The irony is that EVE has a player culture that revels in such losses. They don't want it to happen to them, but the fact it CAN happen is oddly appealing.

Contrast that change with Blizzard. Can you imagine the reaction from WoW players if you could get ganked and lose your game card in WoW?

Legal challenge?
From a legal standpoint, it's an intriguing situation. Does CCP have the right to void those promises of future services?

If I'm CCP, I would argue that what I am providing for the fee is not game time until it has been converted. Instead, I'm selling a virtual currency similar to ISK. What the player chooses to do with that virtual currency is up to them. Based on their actions, it can be traded, stolen or even destroyed.

Assuming the player losing the PLEX is not the same person who bought the PLEX, they have to agree with this interpretation. After all, if they don't agree that it's simply virtual currency, how did they trade for it?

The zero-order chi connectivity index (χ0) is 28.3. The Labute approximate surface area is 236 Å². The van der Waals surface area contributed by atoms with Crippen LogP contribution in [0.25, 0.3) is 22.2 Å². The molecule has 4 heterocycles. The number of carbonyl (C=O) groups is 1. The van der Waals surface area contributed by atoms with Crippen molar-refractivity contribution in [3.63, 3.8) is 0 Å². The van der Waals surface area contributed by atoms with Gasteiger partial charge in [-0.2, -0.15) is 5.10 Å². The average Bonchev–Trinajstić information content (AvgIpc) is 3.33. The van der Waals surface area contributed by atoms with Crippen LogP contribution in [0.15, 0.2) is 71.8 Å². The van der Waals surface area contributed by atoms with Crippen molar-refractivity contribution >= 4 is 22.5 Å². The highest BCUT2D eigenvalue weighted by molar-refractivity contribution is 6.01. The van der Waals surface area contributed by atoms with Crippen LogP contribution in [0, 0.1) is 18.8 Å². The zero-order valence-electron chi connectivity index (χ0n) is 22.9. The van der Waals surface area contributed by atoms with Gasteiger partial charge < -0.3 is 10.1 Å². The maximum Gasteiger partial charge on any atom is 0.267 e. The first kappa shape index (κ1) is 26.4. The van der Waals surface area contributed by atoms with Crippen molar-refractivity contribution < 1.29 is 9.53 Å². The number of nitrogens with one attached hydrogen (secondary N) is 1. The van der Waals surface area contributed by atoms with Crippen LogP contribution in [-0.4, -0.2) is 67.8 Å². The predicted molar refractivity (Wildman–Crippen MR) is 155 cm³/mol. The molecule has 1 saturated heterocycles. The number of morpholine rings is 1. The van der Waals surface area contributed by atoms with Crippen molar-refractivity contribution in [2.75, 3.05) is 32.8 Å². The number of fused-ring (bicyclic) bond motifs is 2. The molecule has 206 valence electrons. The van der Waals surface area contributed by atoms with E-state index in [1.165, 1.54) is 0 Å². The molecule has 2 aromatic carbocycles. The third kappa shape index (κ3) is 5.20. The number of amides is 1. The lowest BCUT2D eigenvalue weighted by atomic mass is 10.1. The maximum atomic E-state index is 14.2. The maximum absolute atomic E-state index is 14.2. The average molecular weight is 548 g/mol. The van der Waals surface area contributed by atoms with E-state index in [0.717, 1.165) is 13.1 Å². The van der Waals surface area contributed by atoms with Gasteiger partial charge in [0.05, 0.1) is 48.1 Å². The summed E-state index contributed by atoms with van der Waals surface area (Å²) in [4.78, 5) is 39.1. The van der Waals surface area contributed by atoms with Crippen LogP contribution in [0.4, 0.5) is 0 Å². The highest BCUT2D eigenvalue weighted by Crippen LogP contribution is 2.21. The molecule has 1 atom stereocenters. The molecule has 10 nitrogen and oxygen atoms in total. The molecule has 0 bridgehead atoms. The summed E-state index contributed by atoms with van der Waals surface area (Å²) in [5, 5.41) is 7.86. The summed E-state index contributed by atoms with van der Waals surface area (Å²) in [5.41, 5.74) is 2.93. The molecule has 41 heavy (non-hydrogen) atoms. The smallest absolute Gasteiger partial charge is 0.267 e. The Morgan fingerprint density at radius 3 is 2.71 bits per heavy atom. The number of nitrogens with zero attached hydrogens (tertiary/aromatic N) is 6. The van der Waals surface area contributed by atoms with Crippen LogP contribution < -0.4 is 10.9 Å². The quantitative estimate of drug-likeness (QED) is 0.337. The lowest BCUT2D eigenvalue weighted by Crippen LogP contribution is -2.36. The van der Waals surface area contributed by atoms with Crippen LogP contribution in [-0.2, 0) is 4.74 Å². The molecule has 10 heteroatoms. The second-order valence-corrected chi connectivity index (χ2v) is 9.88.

It's a much murkier prospect if the person losing the PLEX is the same person who bought it. But even here, however, I think CCP is protected because there are other alternatives to adding game time. It could be argued that the only reason a player would buy PLEX over other methods is to at least have the option of trading it.

On the legal issue, I particularly like Old Tom's comments at No Prisoners No Mercy:
Leaving out all extraneous analogies, the transaction between CCP and said customer is for a game-time code. That item has 2 possible functions – 1) Can be used to add game time to a particular account, or 2) can be transferred into an in-game item which then can be bought, sold, lost etc.